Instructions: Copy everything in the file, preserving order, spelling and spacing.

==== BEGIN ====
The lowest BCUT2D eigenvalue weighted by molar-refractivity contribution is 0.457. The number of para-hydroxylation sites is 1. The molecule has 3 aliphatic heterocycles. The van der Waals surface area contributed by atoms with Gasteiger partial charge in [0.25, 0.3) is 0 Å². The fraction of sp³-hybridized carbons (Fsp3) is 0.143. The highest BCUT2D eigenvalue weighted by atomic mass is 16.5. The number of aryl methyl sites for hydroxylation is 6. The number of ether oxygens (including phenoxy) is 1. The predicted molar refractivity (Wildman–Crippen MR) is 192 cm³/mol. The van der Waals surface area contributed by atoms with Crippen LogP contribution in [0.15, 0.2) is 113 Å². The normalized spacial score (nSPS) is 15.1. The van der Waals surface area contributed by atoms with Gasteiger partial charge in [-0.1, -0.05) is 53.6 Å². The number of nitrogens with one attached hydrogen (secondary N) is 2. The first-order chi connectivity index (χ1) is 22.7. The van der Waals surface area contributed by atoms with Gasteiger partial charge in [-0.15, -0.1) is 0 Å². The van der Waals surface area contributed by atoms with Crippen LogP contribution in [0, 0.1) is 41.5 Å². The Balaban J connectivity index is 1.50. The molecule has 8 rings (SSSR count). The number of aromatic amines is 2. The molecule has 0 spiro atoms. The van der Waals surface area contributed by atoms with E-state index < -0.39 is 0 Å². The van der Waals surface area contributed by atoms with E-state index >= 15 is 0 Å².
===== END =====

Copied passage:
The lowest BCUT2D eigenvalue weighted by molar-refractivity contribution is 0.457. The number of para-hydroxylation sites is 1. The molecule has 3 aliphatic heterocycles. The van der Waals surface area contributed by atoms with Gasteiger partial charge in [0.25, 0.3) is 0 Å². The fraction of sp³-hybridized carbons (Fsp3) is 0.143. The highest BCUT2D eigenvalue weighted by atomic mass is 16.5. The number of aryl methyl sites for hydroxylation is 6. The number of ether oxygens (including phenoxy) is 1. The predicted molar refractivity (Wildman–Crippen MR) is 192 cm³/mol. The van der Waals surface area contributed by atoms with Crippen LogP contribution in [0.15, 0.2) is 113 Å². The normalized spacial score (nSPS) is 15.1. The van der Waals surface area contributed by atoms with Gasteiger partial charge in [-0.1, -0.05) is 53.6 Å². The number of nitrogens with one attached hydrogen (secondary N) is 2. The first-order chi connectivity index (χ1) is 22.7. The van der Waals surface area contributed by atoms with Gasteiger partial charge in [-0.15, -0.1) is 0 Å². The van der Waals surface area contributed by atoms with Crippen LogP contribution in [0, 0.1) is 41.5 Å². The Balaban J connectivity index is 1.50. The molecule has 8 rings (SSSR count). The number of aromatic amines is 2. The molecule has 0 spiro atoms. The van der Waals surface area contributed by atoms with E-state index < -0.39 is 0 Å². The van der Waals surface area contributed by atoms with E-state index >= 15 is 0 Å².